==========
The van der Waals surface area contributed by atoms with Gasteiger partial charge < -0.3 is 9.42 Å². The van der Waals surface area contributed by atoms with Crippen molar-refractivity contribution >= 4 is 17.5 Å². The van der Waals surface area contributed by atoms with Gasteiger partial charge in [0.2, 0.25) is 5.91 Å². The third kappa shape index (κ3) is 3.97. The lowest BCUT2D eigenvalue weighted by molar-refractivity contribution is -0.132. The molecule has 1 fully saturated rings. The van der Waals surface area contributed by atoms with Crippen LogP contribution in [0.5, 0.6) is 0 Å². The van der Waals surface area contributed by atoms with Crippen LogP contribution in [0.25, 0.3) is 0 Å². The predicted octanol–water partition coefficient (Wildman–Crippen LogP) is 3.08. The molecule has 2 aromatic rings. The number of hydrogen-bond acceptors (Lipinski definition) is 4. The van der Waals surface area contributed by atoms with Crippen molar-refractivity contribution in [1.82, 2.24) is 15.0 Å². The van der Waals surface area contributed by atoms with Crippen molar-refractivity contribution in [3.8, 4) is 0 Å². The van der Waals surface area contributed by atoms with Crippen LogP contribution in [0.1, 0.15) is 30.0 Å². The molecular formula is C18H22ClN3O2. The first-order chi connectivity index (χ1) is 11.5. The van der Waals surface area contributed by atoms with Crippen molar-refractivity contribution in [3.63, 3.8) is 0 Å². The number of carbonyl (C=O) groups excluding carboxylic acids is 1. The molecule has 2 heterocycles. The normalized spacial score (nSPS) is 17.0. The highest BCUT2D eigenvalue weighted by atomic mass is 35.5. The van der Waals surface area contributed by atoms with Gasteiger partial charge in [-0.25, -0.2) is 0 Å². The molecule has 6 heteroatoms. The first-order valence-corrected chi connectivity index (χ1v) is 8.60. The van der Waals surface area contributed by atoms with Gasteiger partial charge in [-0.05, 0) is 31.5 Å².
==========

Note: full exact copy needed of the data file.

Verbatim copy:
The van der Waals surface area contributed by atoms with Gasteiger partial charge < -0.3 is 9.42 Å². The van der Waals surface area contributed by atoms with Crippen molar-refractivity contribution >= 4 is 17.5 Å². The van der Waals surface area contributed by atoms with Gasteiger partial charge in [0.2, 0.25) is 5.91 Å². The third kappa shape index (κ3) is 3.97. The lowest BCUT2D eigenvalue weighted by molar-refractivity contribution is -0.132. The molecule has 1 fully saturated rings. The van der Waals surface area contributed by atoms with Crippen LogP contribution in [0.5, 0.6) is 0 Å². The van der Waals surface area contributed by atoms with Crippen LogP contribution in [0.25, 0.3) is 0 Å². The predicted octanol–water partition coefficient (Wildman–Crippen LogP) is 3.08. The molecule has 2 aromatic rings. The number of hydrogen-bond acceptors (Lipinski definition) is 4. The van der Waals surface area contributed by atoms with Crippen molar-refractivity contribution in [1.82, 2.24) is 15.0 Å². The van der Waals surface area contributed by atoms with Crippen molar-refractivity contribution in [3.8, 4) is 0 Å². The van der Waals surface area contributed by atoms with Crippen LogP contribution in [0.1, 0.15) is 30.0 Å². The molecular formula is C18H22ClN3O2. The first-order chi connectivity index (χ1) is 11.5. The van der Waals surface area contributed by atoms with Crippen molar-refractivity contribution in [3.63, 3.8) is 0 Å². The number of carbonyl (C=O) groups excluding carboxylic acids is 1. The molecule has 2 heterocycles. The normalized spacial score (nSPS) is 17.0. The highest BCUT2D eigenvalue weighted by atomic mass is 35.5. The van der Waals surface area contributed by atoms with Gasteiger partial charge in [-0.25, -0.2) is 0 Å². The molecule has 6 heteroatoms. The first-order valence-corrected chi connectivity index (χ1v) is 8.60. The van der Waals surface area contributed by atoms with Gasteiger partial charge in [-0.05, 0) is 31.5 Å².